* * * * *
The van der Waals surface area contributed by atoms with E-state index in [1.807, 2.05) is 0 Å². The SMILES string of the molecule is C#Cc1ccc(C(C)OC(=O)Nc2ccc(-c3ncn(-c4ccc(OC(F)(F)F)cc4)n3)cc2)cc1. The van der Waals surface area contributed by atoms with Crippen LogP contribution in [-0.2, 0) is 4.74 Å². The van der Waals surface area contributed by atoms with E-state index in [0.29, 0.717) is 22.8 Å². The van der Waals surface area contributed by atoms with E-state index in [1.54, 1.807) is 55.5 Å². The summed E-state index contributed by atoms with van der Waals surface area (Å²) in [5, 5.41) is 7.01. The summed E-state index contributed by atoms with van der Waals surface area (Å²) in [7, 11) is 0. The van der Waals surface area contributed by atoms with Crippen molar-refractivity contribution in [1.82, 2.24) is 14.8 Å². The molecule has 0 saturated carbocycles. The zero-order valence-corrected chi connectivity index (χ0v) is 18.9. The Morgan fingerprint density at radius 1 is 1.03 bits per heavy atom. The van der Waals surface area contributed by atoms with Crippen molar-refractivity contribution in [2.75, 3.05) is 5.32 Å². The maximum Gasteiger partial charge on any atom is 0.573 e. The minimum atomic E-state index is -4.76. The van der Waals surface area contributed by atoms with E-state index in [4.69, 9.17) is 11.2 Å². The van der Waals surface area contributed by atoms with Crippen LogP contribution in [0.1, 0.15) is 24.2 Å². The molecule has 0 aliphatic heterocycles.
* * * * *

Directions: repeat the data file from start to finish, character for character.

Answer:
The van der Waals surface area contributed by atoms with E-state index in [1.807, 2.05) is 0 Å². The SMILES string of the molecule is C#Cc1ccc(C(C)OC(=O)Nc2ccc(-c3ncn(-c4ccc(OC(F)(F)F)cc4)n3)cc2)cc1. The van der Waals surface area contributed by atoms with Crippen LogP contribution in [-0.2, 0) is 4.74 Å². The van der Waals surface area contributed by atoms with E-state index in [0.29, 0.717) is 22.8 Å². The van der Waals surface area contributed by atoms with E-state index in [1.54, 1.807) is 55.5 Å². The summed E-state index contributed by atoms with van der Waals surface area (Å²) in [5, 5.41) is 7.01. The summed E-state index contributed by atoms with van der Waals surface area (Å²) in [7, 11) is 0. The van der Waals surface area contributed by atoms with Crippen molar-refractivity contribution in [1.82, 2.24) is 14.8 Å². The molecule has 0 saturated carbocycles. The zero-order valence-corrected chi connectivity index (χ0v) is 18.9. The Morgan fingerprint density at radius 1 is 1.03 bits per heavy atom. The van der Waals surface area contributed by atoms with Crippen molar-refractivity contribution in [2.75, 3.05) is 5.32 Å². The maximum Gasteiger partial charge on any atom is 0.573 e. The minimum atomic E-state index is -4.76. The van der Waals surface area contributed by atoms with E-state index in [4.69, 9.17) is 11.2 Å². The van der Waals surface area contributed by atoms with Crippen LogP contribution in [0.1, 0.15) is 24.2 Å². The molecule has 0 aliphatic heterocycles.